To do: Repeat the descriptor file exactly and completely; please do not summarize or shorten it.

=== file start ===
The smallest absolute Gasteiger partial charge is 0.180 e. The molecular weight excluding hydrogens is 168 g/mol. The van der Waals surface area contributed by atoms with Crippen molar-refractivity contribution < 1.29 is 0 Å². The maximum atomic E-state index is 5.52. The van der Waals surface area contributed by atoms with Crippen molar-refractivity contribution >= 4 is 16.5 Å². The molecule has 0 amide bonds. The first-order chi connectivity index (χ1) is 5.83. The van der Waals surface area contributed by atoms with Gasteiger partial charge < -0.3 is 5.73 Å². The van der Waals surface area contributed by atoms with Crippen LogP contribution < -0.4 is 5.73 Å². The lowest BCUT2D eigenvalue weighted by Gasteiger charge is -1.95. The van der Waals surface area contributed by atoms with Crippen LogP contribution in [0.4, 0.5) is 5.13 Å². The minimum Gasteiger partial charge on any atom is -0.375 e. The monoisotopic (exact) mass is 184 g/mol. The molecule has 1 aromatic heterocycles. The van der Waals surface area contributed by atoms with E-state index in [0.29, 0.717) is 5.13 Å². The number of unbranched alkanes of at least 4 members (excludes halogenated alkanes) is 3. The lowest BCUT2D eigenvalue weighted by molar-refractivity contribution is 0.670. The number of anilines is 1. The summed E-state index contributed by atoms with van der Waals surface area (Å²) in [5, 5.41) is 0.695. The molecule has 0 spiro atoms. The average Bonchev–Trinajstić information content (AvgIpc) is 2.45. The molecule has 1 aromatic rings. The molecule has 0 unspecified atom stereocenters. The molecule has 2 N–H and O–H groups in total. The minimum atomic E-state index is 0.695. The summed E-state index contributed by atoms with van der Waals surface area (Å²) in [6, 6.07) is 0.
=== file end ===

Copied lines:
The smallest absolute Gasteiger partial charge is 0.180 e. The molecular weight excluding hydrogens is 168 g/mol. The van der Waals surface area contributed by atoms with Crippen molar-refractivity contribution < 1.29 is 0 Å². The maximum atomic E-state index is 5.52. The van der Waals surface area contributed by atoms with Crippen molar-refractivity contribution >= 4 is 16.5 Å². The molecule has 0 amide bonds. The first-order chi connectivity index (χ1) is 5.83. The van der Waals surface area contributed by atoms with Gasteiger partial charge < -0.3 is 5.73 Å². The van der Waals surface area contributed by atoms with Crippen LogP contribution < -0.4 is 5.73 Å². The lowest BCUT2D eigenvalue weighted by Gasteiger charge is -1.95. The van der Waals surface area contributed by atoms with Crippen LogP contribution in [0.4, 0.5) is 5.13 Å². The minimum Gasteiger partial charge on any atom is -0.375 e. The monoisotopic (exact) mass is 184 g/mol. The molecule has 1 aromatic heterocycles. The van der Waals surface area contributed by atoms with E-state index in [0.29, 0.717) is 5.13 Å². The number of unbranched alkanes of at least 4 members (excludes halogenated alkanes) is 3. The lowest BCUT2D eigenvalue weighted by molar-refractivity contribution is 0.670. The number of anilines is 1. The summed E-state index contributed by atoms with van der Waals surface area (Å²) in [5, 5.41) is 0.695. The molecule has 0 spiro atoms. The average Bonchev–Trinajstić information content (AvgIpc) is 2.45. The molecule has 1 aromatic rings. The molecule has 0 unspecified atom stereocenters. The molecule has 2 N–H and O–H groups in total. The minimum atomic E-state index is 0.695. The summed E-state index contributed by atoms with van der Waals surface area (Å²) in [6, 6.07) is 0.